Any EFL teaching job you accept, whether it’s in Thailand, China, Korea, Mexico, Spain or Saudi Arabia should include a legal contract. It should be written in English, as well as the language of the country you are teaching in, and will be signed by both you and a representative from the school.
In my years teaching English in Thailand, I signed a contract with every job I had as I always worked legally and had a work permit. If you do the same, you should always be given a teaching contract to sign as one must be issued as part of your application for a work permit.
If you have never had an EFL teaching contract before, here are some of the things that should be on it. If they are not, you may want to ask the school why. Although, I must add here, in all the schools I’ve worked for, what was written in my contract and what was the actual reality of my job were two completely different things, and almost every teacher I know has said the very same thing.
That’s why, even if your teaching contract does include all the things it should, whether the school actually sticks to them is a different story indeed.
What an EFL teaching contract should include
Salary – The salary you and the school agreed upon should be clearly visible on the contract. When you get the contract, make sure the salary is exactly as was offered and, if it’s not, do not sign it. I am relatively lax about teaching contracts as, in my experience, even though the contract is different than the day to day reality of the job, it usually works out in my favor. With salaries, though, I always insist on having the salary I was offered written in the contract as it’s far too easy for a school owner to wriggle out of paying it otherwise.
Hours per week – Any EFL teaching contract you sign should also include when you must be at school (ie: Monday through Friday, from 7:30am to 4pm), as well as the maximum number of contact hours the school will ask you to teach. The number of contact hours have increased for me at two schools I worked at, but in both cases the school paid me a very nice hourly rate for the extra hours, so didn’t hear any complaints from me.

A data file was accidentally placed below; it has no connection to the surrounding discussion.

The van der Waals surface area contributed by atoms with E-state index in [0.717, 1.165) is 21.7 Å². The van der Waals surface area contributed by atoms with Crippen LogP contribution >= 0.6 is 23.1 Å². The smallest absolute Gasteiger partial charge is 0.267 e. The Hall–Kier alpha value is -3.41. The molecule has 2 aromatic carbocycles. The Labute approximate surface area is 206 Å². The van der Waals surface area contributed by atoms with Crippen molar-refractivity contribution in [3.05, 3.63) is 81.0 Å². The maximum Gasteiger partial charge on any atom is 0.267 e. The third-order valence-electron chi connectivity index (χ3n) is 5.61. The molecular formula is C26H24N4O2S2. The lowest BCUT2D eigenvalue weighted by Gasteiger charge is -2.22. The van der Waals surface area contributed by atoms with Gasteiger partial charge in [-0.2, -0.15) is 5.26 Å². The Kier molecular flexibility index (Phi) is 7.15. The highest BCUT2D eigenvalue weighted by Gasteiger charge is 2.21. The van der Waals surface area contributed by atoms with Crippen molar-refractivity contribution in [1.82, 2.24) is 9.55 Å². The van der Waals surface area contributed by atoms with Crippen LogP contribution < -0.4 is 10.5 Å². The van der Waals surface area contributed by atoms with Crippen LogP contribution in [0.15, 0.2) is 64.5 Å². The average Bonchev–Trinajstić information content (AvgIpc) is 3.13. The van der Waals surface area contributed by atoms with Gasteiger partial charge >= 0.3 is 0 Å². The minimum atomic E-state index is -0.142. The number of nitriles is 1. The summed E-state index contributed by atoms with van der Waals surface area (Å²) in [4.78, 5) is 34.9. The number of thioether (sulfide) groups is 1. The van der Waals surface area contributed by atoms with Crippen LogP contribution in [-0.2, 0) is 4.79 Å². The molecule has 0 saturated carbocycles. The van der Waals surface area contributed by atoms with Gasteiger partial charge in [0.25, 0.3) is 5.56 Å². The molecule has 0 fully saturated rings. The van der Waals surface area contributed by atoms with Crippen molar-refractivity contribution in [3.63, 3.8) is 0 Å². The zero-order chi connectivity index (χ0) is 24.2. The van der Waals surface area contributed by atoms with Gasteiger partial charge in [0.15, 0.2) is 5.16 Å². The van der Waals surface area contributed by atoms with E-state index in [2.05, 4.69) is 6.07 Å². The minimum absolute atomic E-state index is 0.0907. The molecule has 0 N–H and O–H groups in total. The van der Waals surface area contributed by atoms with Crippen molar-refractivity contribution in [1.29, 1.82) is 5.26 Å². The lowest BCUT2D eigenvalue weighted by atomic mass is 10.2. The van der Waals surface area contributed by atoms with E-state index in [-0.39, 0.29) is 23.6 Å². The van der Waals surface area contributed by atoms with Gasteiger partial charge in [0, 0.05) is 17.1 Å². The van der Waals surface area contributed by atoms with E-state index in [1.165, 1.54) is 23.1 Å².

Vacation days and public holidays – The amount of vacation time you will get every year should be listed along with what is expected of you during public holidays. For me, vacation days and public holidays were more than double what I used to get when I worked in the US so, no, no complaints.
Sick days and personal days – Some schools give only sick days while others give both, or just a lump amount that you are allowed to use for either. If you do only get one lump amount, make sure you ask if they can only be taken for sick days or are personal or business days also allowed? In Thailand, I have always been given 10 sick days, which I rarely use, and 5-10 personal days.
Contract start and end date – You should see both dates on your EFL teaching contract ie: the first day you are expected at school and the last day, or when the contract expires. Make sure both days are listed, otherwise you could end up in a situation where you suddenly find your contract magically morphed into an ’11-month contract’ meaning you won’t get paid for your last month’s vacation even though you’ve earned it.
Extras – If the school has agreed to pay for your airfare, provide you with a free apartment, pay for your health insurance or any other ‘extra’ on top of your specific salary, this should be in your contract. After all, you don’t want to pay for an expensive airfare to Korea or Japan and then discover the school is no longer reimbursing you for it as there was no mention of it in your legal contract.
There will likely be other things included in any EFL teaching contract (mine have differed from job to job), just make sure the basic things both parties agreed to during the initial job offer are in writing as, in many schools around the world, you can all but guarantee if they’re not you simply won’t get them.